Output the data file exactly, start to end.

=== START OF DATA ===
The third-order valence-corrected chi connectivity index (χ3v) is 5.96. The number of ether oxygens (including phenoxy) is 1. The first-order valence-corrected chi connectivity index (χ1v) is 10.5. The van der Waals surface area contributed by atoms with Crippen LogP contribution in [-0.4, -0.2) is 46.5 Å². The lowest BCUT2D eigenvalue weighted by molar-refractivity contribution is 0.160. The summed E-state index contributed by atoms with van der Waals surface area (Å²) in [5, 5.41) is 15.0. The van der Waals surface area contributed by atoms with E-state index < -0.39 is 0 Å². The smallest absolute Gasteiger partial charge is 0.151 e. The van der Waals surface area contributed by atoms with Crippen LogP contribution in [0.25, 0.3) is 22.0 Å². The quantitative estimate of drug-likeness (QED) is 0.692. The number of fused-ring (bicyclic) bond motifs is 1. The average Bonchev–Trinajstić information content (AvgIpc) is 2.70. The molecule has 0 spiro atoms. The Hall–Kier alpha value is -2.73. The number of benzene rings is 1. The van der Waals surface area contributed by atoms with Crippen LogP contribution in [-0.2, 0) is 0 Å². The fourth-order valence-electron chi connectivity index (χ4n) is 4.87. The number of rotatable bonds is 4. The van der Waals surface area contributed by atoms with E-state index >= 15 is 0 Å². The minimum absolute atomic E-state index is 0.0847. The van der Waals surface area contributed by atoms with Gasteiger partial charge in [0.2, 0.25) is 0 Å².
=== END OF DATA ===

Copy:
The third-order valence-corrected chi connectivity index (χ3v) is 5.96. The number of ether oxygens (including phenoxy) is 1. The first-order valence-corrected chi connectivity index (χ1v) is 10.5. The van der Waals surface area contributed by atoms with Crippen LogP contribution in [-0.4, -0.2) is 46.5 Å². The lowest BCUT2D eigenvalue weighted by molar-refractivity contribution is 0.160. The summed E-state index contributed by atoms with van der Waals surface area (Å²) in [5, 5.41) is 15.0. The van der Waals surface area contributed by atoms with E-state index < -0.39 is 0 Å². The smallest absolute Gasteiger partial charge is 0.151 e. The van der Waals surface area contributed by atoms with Crippen LogP contribution in [0.25, 0.3) is 22.0 Å². The quantitative estimate of drug-likeness (QED) is 0.692. The number of fused-ring (bicyclic) bond motifs is 1. The average Bonchev–Trinajstić information content (AvgIpc) is 2.70. The molecule has 0 spiro atoms. The Hall–Kier alpha value is -2.73. The number of benzene rings is 1. The van der Waals surface area contributed by atoms with Crippen LogP contribution in [-0.2, 0) is 0 Å². The fourth-order valence-electron chi connectivity index (χ4n) is 4.87. The number of rotatable bonds is 4. The van der Waals surface area contributed by atoms with E-state index >= 15 is 0 Å². The minimum absolute atomic E-state index is 0.0847. The van der Waals surface area contributed by atoms with Gasteiger partial charge in [0.2, 0.25) is 0 Å².